That said, in the section that was most about parallel calendars (i.e., the calculations section), I left the AD and BC references in place. As you suggested above, once you are talking about the Julian or Gregorian calendar per se (and leaving out the possibility of using ab urbe condita for Julian), it is reasonable to use the AD/BC styling, even in this article. StevenJ81 (talk) 15:56, 5 February 2013 (UTC)

Grammar [Feb 2013][edit]

Unrelated issue: with all of the compound modifiers this article uses, kindly remember to hyphenate them. " the 2nd century" is fine, but "the 2nd century computation" ain't. — LlywelynII 10:02, 4 February 2013 (UTC)

Here, I agree with you 100%. The whole article needs a fair amount of work. But I can't tackle it right now. StevenJ81 (talk) 20:20, 4 February 2013 (UTC)

Edits to transliteration scheme by user [Feb 2013][edit]

Both in this article and in its included template {{JewishCalendar}} I have reverted the transliteration scheme added recently by (talk · contribs). Frankly, I was not going to fuss with it here. After all, the scheme that user introduced is intended to guide pronunciation to some extent, and that is a reasonable goal per se. However, I noticed the table in the section Names of months was also changed, and not to the better. In that table, which is actually Template:JewishCalendar, many of the names of "Holidays/Notable days" were converted to the same transliteration scheme. But in that position, they are not consistent with WP:HE, among other things. If that user would like to explain and justify here, I'd be more than happy to give an ear. StevenJ81 (talk) 15:10, 5 February 2013 (UTC)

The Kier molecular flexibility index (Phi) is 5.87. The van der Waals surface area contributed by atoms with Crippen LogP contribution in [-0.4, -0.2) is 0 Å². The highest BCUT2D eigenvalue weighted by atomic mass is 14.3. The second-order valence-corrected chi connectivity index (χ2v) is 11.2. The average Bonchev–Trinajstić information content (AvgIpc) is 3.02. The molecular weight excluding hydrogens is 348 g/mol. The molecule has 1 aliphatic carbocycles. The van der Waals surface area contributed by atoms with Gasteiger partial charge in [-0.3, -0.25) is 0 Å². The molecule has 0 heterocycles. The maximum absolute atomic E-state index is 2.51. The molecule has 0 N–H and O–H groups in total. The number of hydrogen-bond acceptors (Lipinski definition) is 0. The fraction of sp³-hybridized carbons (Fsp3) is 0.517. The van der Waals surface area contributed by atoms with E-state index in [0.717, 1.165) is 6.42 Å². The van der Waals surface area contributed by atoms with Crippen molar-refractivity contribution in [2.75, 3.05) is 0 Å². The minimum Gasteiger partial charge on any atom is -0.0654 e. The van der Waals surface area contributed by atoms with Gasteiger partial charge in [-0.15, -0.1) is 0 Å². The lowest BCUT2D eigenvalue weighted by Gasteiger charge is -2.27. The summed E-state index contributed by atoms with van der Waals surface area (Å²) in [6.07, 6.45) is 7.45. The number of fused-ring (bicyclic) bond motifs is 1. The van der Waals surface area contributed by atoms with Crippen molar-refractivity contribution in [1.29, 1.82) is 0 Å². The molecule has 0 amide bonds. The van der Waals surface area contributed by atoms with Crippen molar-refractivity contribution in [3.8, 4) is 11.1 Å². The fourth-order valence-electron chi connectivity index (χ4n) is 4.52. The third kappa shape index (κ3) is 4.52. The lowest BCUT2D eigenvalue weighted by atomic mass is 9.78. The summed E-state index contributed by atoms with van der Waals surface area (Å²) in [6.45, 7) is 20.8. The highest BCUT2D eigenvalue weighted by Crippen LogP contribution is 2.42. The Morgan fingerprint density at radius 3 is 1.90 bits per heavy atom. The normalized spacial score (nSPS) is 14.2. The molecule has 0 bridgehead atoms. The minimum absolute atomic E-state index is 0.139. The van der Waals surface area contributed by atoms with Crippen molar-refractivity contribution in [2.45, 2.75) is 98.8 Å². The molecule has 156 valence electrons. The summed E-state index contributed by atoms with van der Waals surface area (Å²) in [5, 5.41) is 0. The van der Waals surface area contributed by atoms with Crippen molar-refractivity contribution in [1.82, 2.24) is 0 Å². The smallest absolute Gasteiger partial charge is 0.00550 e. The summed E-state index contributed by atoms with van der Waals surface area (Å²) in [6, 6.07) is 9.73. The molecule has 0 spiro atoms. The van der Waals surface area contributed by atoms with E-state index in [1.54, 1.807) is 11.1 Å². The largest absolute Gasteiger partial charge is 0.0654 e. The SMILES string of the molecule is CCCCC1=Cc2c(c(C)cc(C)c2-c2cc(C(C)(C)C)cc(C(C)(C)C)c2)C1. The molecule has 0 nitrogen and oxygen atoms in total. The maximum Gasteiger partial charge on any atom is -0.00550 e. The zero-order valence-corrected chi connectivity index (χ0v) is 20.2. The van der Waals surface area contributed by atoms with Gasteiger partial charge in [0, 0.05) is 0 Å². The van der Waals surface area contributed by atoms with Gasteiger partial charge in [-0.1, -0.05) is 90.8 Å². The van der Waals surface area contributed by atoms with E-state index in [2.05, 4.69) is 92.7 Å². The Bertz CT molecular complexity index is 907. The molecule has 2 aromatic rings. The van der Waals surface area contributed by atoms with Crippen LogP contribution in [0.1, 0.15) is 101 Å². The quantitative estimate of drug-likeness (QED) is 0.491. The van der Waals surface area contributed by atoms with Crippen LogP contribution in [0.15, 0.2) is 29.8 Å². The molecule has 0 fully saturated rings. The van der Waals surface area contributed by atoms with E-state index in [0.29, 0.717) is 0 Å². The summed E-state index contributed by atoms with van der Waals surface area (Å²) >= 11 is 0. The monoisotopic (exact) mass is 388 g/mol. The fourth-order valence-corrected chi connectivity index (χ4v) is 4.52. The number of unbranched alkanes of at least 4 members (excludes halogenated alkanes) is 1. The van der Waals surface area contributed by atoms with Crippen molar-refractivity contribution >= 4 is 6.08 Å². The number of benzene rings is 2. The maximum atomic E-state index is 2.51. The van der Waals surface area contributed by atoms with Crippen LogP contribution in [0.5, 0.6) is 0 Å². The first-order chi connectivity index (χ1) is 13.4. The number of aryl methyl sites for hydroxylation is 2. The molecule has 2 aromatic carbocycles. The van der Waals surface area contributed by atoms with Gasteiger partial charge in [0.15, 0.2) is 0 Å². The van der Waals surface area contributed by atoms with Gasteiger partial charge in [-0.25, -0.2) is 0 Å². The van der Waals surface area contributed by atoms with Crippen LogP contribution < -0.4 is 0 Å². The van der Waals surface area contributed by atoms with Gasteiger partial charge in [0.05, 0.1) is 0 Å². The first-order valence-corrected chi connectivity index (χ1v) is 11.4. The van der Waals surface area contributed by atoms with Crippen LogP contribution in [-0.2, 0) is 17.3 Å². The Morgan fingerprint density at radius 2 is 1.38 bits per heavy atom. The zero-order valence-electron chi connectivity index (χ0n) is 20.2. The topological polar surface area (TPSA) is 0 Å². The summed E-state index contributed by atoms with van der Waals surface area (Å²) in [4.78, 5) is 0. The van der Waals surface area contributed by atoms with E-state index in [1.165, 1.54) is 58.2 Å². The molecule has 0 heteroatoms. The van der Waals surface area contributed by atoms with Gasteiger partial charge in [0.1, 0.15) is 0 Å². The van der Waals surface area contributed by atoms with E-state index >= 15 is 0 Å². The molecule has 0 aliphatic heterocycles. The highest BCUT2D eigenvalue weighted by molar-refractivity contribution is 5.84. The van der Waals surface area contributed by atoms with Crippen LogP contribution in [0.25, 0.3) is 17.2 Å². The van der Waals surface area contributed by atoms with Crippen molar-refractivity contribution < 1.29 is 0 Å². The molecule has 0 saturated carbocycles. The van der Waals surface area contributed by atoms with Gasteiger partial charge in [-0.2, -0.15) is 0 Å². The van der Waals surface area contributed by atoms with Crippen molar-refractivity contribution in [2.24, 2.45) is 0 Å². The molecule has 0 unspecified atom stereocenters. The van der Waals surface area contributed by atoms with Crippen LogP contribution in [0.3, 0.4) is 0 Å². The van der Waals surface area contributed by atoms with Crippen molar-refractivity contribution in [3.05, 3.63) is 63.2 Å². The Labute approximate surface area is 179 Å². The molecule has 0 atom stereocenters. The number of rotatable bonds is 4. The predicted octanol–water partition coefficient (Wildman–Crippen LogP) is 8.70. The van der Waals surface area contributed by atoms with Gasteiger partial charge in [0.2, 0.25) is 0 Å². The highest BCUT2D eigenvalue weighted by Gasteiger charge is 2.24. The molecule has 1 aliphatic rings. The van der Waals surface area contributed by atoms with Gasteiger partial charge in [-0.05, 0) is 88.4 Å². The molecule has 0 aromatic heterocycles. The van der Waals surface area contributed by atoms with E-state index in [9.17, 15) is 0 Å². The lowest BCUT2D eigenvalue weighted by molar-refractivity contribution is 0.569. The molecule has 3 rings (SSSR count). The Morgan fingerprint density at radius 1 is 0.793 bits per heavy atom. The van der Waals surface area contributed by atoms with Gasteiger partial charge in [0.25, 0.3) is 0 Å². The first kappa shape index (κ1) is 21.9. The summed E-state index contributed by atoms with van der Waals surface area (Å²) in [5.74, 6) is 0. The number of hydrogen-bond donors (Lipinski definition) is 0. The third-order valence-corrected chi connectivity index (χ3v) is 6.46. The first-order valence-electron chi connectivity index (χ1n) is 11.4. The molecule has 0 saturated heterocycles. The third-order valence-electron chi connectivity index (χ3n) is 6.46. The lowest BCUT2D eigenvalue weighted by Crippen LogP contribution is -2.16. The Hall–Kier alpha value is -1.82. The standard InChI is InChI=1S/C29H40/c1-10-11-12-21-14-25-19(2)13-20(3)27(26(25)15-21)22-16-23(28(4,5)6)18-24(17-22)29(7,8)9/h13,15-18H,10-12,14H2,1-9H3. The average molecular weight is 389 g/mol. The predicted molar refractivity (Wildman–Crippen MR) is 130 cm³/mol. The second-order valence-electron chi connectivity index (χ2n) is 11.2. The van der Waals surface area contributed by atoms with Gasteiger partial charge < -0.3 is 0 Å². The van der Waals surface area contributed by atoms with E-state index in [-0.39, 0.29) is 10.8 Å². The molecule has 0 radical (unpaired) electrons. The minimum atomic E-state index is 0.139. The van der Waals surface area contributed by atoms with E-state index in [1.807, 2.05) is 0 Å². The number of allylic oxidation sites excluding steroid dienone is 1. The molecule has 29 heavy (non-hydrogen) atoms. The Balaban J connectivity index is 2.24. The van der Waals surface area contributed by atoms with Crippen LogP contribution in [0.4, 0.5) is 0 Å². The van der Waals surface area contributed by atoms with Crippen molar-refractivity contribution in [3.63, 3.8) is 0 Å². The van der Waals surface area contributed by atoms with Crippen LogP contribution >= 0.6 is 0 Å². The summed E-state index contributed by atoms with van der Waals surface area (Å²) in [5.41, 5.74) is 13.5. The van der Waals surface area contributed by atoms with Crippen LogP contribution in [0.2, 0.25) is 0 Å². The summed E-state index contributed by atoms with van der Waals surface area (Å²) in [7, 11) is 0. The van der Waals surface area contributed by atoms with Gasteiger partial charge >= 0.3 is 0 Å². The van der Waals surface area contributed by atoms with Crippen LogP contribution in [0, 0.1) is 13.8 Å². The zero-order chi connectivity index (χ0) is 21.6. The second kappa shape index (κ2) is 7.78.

Rosh Hashanah Postponement and Other Recent Edits [Feb 2013][edit]

  1. I reverted "avoid" to "prevent" (as in "prevent illegal year lengths"). I think "prevent" is the more appropriate word.
  2. I removed the sentence about "not using [the second two postponement rules] in combination with other postponements" entirely. I don't really think it adds anything, and in fact, it's not quite correct. The third postponement rule (GaTaRaD) is more correctly stated that if the molad occurs on Tuesday after 9 hours and 204 parts, Rosh Hashanah is postponed to WEDNESDAY, but then is further postponed to THURSDAY by "Lo ADU."